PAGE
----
My Home Town
I will never forget the small town I came from a little Lancashire town called Skelmersdale, born and bred, but deep down I will always be a Yorkshire girl at heart, I have lived in Yorkshire longer than I lived in Skelmersdale when I was growing up, crazy eh? Skelmersdale will always hold a special place in my heart with fond memories, the kind of memories that give you the warm fuzzy feeling inside. So let us talk all things penny sweets, Kirby, knock and run, and you know the rest if like me you grow up in the late 80’s – 90’s
How the times have changed, it is just crazy! When visiting my parents, in Skelmersdale I can still picture places I would hang out, as a child even down to who I was with and what mischief we got ourselfes into. One memory that I love to laugh about the most was when myself and Joanne were climbing on the roof of the nursery, and I will never forget having to run home to get my dad Dad, because of my friend Joanne couldn’t get down! My Dad was not too impressed, but he comes to the rescue, with a little help from me. I had to show my Dad how I got up and down, to his horror my way down was in fact by jumping off the roof! Joanne and I often laugh about our shenanigans of what we got up too when we were younger, my sister Danielle would often tag along not always by choice .. My mum would make me and Joanne take her with us!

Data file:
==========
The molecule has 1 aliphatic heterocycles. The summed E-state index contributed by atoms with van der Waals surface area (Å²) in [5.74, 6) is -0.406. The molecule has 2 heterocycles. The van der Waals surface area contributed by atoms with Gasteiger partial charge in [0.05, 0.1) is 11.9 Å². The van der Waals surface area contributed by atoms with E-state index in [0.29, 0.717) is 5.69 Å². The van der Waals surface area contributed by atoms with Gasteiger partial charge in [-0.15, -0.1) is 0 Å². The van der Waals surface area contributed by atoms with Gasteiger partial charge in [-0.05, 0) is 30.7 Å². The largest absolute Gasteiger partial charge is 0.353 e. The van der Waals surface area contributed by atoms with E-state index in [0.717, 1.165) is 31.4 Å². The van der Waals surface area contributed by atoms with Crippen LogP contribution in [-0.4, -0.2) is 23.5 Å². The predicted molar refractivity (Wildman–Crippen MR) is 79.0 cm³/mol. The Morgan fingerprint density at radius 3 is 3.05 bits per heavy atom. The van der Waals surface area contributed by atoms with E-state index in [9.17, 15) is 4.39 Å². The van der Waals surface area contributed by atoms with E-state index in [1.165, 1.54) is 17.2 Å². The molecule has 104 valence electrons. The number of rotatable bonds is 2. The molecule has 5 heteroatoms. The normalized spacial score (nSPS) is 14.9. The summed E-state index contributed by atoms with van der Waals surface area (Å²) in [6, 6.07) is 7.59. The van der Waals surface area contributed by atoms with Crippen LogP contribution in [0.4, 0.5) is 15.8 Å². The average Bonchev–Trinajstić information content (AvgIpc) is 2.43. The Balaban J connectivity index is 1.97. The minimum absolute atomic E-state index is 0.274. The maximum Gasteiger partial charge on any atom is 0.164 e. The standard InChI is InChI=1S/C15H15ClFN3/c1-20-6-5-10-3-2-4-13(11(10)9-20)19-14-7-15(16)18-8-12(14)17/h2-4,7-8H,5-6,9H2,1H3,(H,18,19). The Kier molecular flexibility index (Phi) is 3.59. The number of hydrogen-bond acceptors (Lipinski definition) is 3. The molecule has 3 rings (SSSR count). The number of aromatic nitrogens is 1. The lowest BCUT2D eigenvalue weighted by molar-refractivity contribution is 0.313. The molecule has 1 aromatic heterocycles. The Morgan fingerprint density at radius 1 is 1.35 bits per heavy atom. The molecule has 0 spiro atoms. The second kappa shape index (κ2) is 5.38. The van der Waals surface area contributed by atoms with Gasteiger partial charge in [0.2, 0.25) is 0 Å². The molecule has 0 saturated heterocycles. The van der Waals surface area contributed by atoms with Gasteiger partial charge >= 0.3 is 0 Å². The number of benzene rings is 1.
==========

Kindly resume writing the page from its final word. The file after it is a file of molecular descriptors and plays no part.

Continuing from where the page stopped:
When I do visit my hometown, the first thing I notice is the streets are quiet with no children playing Kirby and knock and run. Children of today are all inside on games consoles and computers, kids of today don’t know what they’re missing. It does sadden me that my girls haven’t experienced what I did as a child, we would be out first thing in a morning until the street lamps come on in the evening you would always only go within shouting distance, all the locals knew your mum and would say your mum is looking for you.
We could go to Kenny’s with 30p you could get a carton drink sweets and a packet of crisps! Today’s kids can’t even get a chocolate bar for 50p. When I was growing up, it was normal for a neighbour to shout to ask you to go to the shop for them and they’d let you keep the change or give you some money for sweets.
There were no big gangs of kids hanging around causing trouble, or was there!? Maybe there was, and we didn’t notice the problem due to being too young and having the time of our lives. I would love for my kids to be growing up in a close-knit small community like the one Eskbank where my sisters and I grew up.